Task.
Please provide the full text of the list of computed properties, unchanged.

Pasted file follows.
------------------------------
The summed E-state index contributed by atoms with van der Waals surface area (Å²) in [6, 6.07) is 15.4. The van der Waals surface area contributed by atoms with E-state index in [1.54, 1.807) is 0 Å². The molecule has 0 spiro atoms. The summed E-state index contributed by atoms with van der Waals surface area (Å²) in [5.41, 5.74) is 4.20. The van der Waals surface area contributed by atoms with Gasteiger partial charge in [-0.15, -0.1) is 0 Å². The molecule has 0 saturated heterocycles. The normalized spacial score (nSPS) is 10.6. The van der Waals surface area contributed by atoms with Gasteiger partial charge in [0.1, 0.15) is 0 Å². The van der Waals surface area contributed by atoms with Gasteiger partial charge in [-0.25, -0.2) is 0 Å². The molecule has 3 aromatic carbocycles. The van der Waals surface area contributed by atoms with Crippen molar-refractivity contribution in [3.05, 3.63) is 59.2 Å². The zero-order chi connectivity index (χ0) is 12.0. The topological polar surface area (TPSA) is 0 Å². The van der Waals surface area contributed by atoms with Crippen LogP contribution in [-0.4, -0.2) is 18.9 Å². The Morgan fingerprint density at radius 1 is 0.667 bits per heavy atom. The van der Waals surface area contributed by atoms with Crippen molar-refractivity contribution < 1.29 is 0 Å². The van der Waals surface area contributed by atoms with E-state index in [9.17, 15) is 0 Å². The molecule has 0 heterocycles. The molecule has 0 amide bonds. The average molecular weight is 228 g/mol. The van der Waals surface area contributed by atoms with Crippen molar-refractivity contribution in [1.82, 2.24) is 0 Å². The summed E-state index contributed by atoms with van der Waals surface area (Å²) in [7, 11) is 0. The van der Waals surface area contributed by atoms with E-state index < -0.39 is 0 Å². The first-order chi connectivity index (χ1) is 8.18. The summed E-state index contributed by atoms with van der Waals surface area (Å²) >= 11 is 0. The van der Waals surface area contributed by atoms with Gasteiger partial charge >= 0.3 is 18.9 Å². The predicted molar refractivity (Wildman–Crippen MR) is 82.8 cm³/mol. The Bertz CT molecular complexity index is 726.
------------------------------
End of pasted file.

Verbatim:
The summed E-state index contributed by atoms with van der Waals surface area (Å²) in [6, 6.07) is 15.4. The van der Waals surface area contributed by atoms with E-state index in [1.54, 1.807) is 0 Å². The molecule has 0 spiro atoms. The summed E-state index contributed by atoms with van der Waals surface area (Å²) in [5.41, 5.74) is 4.20. The van der Waals surface area contributed by atoms with Gasteiger partial charge in [-0.15, -0.1) is 0 Å². The molecule has 0 saturated heterocycles. The normalized spacial score (nSPS) is 10.6. The van der Waals surface area contributed by atoms with Gasteiger partial charge in [0.1, 0.15) is 0 Å². The van der Waals surface area contributed by atoms with Gasteiger partial charge in [-0.25, -0.2) is 0 Å². The molecule has 3 aromatic carbocycles. The van der Waals surface area contributed by atoms with Crippen molar-refractivity contribution in [3.05, 3.63) is 59.2 Å². The zero-order chi connectivity index (χ0) is 12.0. The topological polar surface area (TPSA) is 0 Å². The van der Waals surface area contributed by atoms with Crippen LogP contribution in [-0.4, -0.2) is 18.9 Å². The Morgan fingerprint density at radius 1 is 0.667 bits per heavy atom. The van der Waals surface area contributed by atoms with Crippen molar-refractivity contribution < 1.29 is 0 Å². The van der Waals surface area contributed by atoms with E-state index in [9.17, 15) is 0 Å². The molecule has 0 heterocycles. The molecule has 0 amide bonds. The average molecular weight is 228 g/mol. The van der Waals surface area contributed by atoms with Crippen molar-refractivity contribution in [1.82, 2.24) is 0 Å². The summed E-state index contributed by atoms with van der Waals surface area (Å²) in [7, 11) is 0. The van der Waals surface area contributed by atoms with E-state index < -0.39 is 0 Å². The first-order chi connectivity index (χ1) is 8.18. The summed E-state index contributed by atoms with van der Waals surface area (Å²) >= 11 is 0. The van der Waals surface area contributed by atoms with Gasteiger partial charge >= 0.3 is 18.9 Å². The predicted molar refractivity (Wildman–Crippen MR) is 82.8 cm³/mol. The Bertz CT molecular complexity index is 726.